Kindest regards
Karen
 

KarenWilliams6

New Member
Year of past OR future Camino
Researching pilgrimage on the Camino for MSc dissertation. Have walked many pilgrimages in Asia.
Hi Karen,

I also wrote my dissertation on the topic of the Camino, so I can relate to your experience!! Best of luck to you.

I walked the Camino shortly after losing my mother, and I would definitely say that the pilgrimage served as a way for me to work through my grief. I didn’t come home “fine”; grief doesn’t work like that. But there is a catharsis in pilgrimage, and the experiences I had while on the trail were certainly healing. I would be happy to discuss this further if you would like. Feel free to email me at personal email address deleted by moderator
Hi Caminoresearcher

Thank you for your kind reply and for sharing your experience of the Camino. If you are resident in England or Wales in the UK, I'd be happy to send you a copy of the information sheet for the research project. Unfortunately, my university will only cover me (insurance-wise) to interview people in England or Wales. If you send me an email address in a personal message, as Purky described, I'll send it to you.

Kindest regards
Karen
 

KarenWilliams6

New Member
Year of past OR future Camino
Researching pilgrimage on the Camino for MSc dissertation. Have walked many pilgrimages in Asia.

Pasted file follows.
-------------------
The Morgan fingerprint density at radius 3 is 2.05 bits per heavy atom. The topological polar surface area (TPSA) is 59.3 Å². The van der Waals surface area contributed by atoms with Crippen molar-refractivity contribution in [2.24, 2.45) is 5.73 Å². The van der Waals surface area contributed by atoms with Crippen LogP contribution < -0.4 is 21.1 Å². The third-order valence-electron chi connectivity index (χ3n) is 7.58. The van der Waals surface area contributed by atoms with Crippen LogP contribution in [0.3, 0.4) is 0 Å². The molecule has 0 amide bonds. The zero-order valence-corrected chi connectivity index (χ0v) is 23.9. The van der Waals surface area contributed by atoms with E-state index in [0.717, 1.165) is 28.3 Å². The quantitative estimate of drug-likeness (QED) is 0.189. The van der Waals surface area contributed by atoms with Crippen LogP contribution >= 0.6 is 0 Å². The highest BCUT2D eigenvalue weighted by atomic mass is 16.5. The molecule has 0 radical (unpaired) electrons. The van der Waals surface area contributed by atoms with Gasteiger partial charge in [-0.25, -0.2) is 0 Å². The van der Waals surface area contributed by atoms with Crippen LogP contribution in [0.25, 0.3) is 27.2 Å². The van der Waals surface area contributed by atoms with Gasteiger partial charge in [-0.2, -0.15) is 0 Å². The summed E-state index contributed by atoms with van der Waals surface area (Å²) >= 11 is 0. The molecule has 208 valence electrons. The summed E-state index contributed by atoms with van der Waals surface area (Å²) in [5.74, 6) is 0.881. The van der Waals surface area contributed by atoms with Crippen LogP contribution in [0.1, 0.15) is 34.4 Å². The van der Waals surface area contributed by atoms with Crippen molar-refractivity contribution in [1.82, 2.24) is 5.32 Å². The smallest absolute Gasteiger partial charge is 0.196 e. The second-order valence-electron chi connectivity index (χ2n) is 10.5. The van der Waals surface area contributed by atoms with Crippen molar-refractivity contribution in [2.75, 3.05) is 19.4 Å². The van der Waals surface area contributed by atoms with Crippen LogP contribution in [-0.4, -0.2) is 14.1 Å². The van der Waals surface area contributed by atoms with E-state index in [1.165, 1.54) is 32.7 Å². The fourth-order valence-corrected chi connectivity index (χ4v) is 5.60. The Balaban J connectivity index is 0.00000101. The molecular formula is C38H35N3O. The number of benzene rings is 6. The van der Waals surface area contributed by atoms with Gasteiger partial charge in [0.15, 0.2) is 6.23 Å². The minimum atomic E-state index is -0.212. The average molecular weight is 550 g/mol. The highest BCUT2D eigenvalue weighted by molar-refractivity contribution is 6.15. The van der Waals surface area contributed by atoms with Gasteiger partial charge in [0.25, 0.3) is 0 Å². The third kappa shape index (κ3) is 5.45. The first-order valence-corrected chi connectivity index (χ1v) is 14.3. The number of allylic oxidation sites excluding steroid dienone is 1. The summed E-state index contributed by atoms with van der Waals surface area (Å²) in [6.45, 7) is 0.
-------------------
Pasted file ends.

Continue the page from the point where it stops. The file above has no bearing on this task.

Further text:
Karen, I’m so glad you are researching this, as it seems so many fellow pilgrims have had similar experiences. It was certaily “transformational” for me on my first - and only - Camino, so far, in 2017 when I walked the Camino Portugues. I plan/hope to walk the CF in Holy Year 2021. My wife has younger onset Alzheimer’s and I am her caregiver. My daughters gave me a tremendous gift when they told me, “Dad, we know you have wanted to walk the Camino. Go do it; we’ll take care of Mom.” So I did.
Somewhere on the trail south of Arcade in the blazing heat of August, was the first real chance I had to really process things, how this disease had dashed all our plans, how our future would be. It hit me like a ton of bricks and for the first time I broke down and sobbed. I didn’t care; I was alone on the trail. But then there was this overwhelming feeling of calm; that feeling that despite what had happened, things would work out. And so I went on. I met some wonderful people. We shared as much or as little as we cared about our lives, our circumstances. It was almost like Confession, knowing that what was shared was held in confidence - feeling blessed and unburdened. Arriving at the Cathedral in Santiago was an emotional experience for me and the people I had befriended. When I returned home I was on fire and people noticed something different. My challenges as a caregiver have not disappeared, but I have been able to meet them with new vigor and a greater sense of peace. Happy to share more with you as part of your project. Good luck.
Dear Michael

Thank you for responding to my post about this, and for sharing your very moving story about the Camino. It would almost certainly meet the criteria of what I can include in my research but I'm only allowed to interview people who are resident in England or Wales, on account of the insurance requirements of my university. I'd be happy to send you a copy of the information sheet if you'd like to send me a personal message with an email address in it.

Kindest regards
Karen
 

KarenWilliams6

New Member
Year of past OR future Camino